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Fantasy Football vs Sports Betting: Which Should You Choose?

One of the most popular ways for football fans to get into the action, so to speak, is through fantasy football. By taking part in fantasy football games, especially with a group of friends, players can really feel like their passion for the sport is about more than just watching games, but is about using real football to play an entirely separate game yourself.

Even if you don’t know exactly how it works, fantasy football is a phrase that you’re bound to have heard in tons of TV shows and movies, and you may well have even heard about it at work or with friends. But what exactly is it and how exactly does it differ from another football related activity: betting on the NFL games themselves?


Fantasy Football: What It Is and How It Works


Very simply, fantasy football allows you to create and manage your own imaginary football team and to pit them against your friends’ own fantasy football teams. How does this work, exactly?  

Well, to start off, you create the team out of NFL players that are playing in the current season, preferably towards the beginning of the current season. It’s crucial that they’re current players because the way you score for your league is based on the actual, real-world performance of each of these players. At the end of the week, you tally up your score by adding up all the touchdowns scored by each of the players on your team, and the team with the most points wins the week.

But there’s more to it than that. First, fantasy football is usually played in leagues of a dozen or so teams. After each week, you can release players from your team that are under-performing and can make trades with other teams in your league. In terms of your initial drafts, there are two main drafting methods that are used: simple, whereby each “team owner” in the league takes turns picking a player (not unlike sports in PE classes), and auction, whereby each owner is allocated a certain amount of money (say, $100) and then bids on each player until all the teams are filled.

Fantasy football can be played with friends for bragging rights or small cash prizes or it can be played more professionally for pretty serious money.    

NFL player playing

Sports Betting: What It Is and How It Works


Sports betting (or, specifically in our case, football betting) is similar to fantasy football in that you predict how a team will do in any particular game and you “win” or “lose” based on that. That’s virtually it for similarities, though.

First, football betting is a more traditional gambling game, whereby you place a bet on a certain outcome and you win money if you guessed the correct outcome and forfeit your wager if you don’t. While betting on individual players certainly isn’t uncommon, the general rule is that you bet on a specific team to win a game, usually by a minimum amount of points in spread betting or just by winning on a simple moneyline bet. You can, theoretically, place a repeat wager on a team to win each game they participate in, but the vast, vast majority of the time, bets are done on a game by game basis.

The primary similarity between football betting and fantasy football is that in both you hope for a specific outcome in one or a series of football games, based on your own knowledge of the game. The differences are far more significant.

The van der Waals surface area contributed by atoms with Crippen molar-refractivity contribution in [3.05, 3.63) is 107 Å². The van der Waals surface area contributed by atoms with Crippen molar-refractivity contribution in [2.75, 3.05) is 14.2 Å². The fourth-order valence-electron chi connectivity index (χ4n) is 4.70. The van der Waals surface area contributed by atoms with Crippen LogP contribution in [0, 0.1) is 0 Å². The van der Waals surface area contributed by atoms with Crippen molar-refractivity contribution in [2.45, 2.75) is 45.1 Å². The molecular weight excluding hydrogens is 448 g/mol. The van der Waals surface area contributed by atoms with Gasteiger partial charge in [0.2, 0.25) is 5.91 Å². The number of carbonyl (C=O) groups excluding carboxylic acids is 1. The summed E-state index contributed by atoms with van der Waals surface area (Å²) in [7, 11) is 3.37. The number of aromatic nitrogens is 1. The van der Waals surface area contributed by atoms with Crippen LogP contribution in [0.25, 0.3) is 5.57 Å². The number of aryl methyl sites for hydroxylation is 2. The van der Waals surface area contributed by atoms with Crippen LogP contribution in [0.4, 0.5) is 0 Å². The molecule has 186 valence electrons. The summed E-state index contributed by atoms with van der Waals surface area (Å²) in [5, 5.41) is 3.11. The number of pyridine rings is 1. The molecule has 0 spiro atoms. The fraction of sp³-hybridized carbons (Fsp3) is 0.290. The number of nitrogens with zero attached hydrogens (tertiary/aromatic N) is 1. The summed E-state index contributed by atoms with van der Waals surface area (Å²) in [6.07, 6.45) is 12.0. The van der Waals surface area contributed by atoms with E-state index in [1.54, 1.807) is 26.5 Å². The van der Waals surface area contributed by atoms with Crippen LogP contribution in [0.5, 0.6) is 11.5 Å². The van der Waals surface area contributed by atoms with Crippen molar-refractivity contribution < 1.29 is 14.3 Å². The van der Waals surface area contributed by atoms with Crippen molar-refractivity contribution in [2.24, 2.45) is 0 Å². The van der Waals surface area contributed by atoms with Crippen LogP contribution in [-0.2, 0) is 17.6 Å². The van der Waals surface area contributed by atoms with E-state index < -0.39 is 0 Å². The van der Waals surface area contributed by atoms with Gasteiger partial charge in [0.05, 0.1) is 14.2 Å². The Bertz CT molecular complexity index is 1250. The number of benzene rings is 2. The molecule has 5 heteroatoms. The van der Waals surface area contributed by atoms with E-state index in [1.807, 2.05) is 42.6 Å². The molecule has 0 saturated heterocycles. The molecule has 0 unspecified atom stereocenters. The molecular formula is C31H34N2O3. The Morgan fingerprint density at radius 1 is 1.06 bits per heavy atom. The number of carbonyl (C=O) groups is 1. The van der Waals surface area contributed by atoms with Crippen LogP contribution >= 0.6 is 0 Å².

Differences Between the Two


Factor Fantasy Football Football Betting
Played for money Often but not always. Always.
Main focus Fantasy football is all about the performance of individual players, across an entire season.  Football betting is usually about the performance of a team in a particular game, based on their previous performances. 
Who you play with Play in a league of other fantasy football team “owners”. Sometimes strangers, often friends. Solo, “against”, so to speak, the sportsbook.
How you make money Players with the most points win the tournament, either on a weekly basis or once the season is over. Conventional bets on one of the teams playing a game winning that game, sometimes by a certain amount of points, sometimes just by winning or losing.
Knowledge required Understand the game, understand the players, understand how to manage your fantasy team. Understand the game, understand the players, understand the ins and outs of sports betting.
Participation Very active. Keeping on top of the whole NFL season and each game your players participate in. Actively and constantly manage your fantasy team and the players in your draft. Minimally to moderately active. Betting on numerous games requires keeping up with the season, but each bet is basically independent and is based on knowledge of only the two teams playing. No participation beyond placing your bet.
Accessibility Requires a more in depth knowledge of the sport, generally and how to manage your team. Can be played by minors, but not professionally.  Easy enough to learn once you’re familiar with the way the betting works. Minimum age of 18 or 21. 
Legality Legal in slightly more states, professionally. But playing in a league for fun or for charity is, if not always 100% legal, not really monitored.  Becoming more widespread, but is illegal still in many states.


So, Which to Choose?

Simply, it really depends on what you’re looking for. If you’re looking for a fun, usually very social activity that you can play for money, but can just as easily play for bragging rights, charities, or for physical prizes, fantasy football is 100% the way to go. It’s not even close. If making a quick buck on a single game based on your own knowledge of the sports is more your thing, then football betting is definitely the way to go. It’s entirely up to you.

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